Cassia has always trusted the Society to make the right choices for her: what to read, what to watch, what to believe. So when Xander’s face appears on-screen at her Matching ceremony, Cassia knows with complete certainty that he is her ideal mate . . . until she sees Ky Markham’s face flash for an instant before the screen fades to black.

matchedIt seems too many reviewers are slamming this book because they feel it is a blatant rip-off of Lois Lowry’s The Giver. Well, we might as well string up Suzanne Collins too then, and burn the Hunger Games trilogy because its plot is very similar to the Japanese novel, Battle Royale. Deadly games is not a new idea — Stephen King wrote his dystopian novellas The Long Walk and The Running Man in the ’70s and you can be sure he wasn’t inventing anything new then either.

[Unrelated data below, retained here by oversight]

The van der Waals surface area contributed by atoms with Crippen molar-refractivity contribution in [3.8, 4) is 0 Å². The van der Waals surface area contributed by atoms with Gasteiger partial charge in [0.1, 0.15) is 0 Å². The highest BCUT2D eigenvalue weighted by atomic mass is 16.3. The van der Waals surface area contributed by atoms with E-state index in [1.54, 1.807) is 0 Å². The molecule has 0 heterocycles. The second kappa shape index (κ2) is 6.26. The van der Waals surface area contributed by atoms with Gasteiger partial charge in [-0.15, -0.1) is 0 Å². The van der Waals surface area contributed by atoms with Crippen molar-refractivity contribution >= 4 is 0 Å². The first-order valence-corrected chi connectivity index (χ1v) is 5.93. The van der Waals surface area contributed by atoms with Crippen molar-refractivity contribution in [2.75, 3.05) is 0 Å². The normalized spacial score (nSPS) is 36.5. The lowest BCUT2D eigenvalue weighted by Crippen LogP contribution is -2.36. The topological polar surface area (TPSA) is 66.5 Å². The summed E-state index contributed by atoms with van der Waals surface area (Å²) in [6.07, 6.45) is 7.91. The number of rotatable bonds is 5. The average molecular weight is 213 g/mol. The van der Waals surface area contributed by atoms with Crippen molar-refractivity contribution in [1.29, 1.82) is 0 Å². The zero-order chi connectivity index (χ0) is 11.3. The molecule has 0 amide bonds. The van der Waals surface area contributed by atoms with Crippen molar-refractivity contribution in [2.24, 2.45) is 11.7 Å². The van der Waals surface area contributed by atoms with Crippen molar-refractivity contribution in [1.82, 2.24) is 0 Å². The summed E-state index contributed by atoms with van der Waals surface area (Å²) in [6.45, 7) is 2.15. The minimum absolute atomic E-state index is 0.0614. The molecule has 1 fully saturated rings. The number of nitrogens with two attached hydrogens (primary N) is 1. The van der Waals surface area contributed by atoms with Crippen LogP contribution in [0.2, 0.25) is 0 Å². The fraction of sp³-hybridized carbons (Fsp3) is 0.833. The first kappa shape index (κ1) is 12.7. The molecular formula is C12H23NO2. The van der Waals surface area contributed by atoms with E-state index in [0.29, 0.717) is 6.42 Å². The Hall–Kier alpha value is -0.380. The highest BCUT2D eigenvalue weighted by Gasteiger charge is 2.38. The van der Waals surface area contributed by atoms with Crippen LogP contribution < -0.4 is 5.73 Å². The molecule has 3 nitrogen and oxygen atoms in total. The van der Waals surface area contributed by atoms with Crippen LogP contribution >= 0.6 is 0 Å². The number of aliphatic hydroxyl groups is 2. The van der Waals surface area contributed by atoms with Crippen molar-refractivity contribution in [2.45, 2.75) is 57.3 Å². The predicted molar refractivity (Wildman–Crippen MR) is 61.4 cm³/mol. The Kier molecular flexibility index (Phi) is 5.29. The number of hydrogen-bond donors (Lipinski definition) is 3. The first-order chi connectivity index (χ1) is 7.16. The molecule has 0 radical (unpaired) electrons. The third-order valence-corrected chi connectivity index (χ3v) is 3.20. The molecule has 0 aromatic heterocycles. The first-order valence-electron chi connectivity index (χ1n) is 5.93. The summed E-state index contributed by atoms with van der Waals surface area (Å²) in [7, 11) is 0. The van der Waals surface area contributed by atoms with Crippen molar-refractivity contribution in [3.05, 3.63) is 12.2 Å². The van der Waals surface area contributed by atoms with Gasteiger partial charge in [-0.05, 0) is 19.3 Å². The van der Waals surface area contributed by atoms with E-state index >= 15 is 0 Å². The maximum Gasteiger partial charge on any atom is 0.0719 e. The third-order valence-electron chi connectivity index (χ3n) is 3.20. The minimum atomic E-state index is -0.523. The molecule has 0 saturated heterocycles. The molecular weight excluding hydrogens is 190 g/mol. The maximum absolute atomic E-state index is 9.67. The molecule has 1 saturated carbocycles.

The point is, great novels come along and hugely inspire other writers, and quite often a lot of what we would consider “the best” “most original” stories, are themselves derived from even earlier works. Lowry herself is obviously hugely influenced by other classic dystopian tales, like 1984, Fahrenheit 451, Brave New World, Soylent Green and The Handmaid’s Tale (and many others that would become obvious I’m sure with a little more reflection).

I absolutely adored the film Pleasantville which in its own unique way takes something fundamental from The Giver too (colorless world, the color red). But that’s okay, because ideas are meant to be shared, adapted, reinterpreted, re-designed. Sometimes a salient plot point stays the same but the characters change, as well as the stakes and outcome.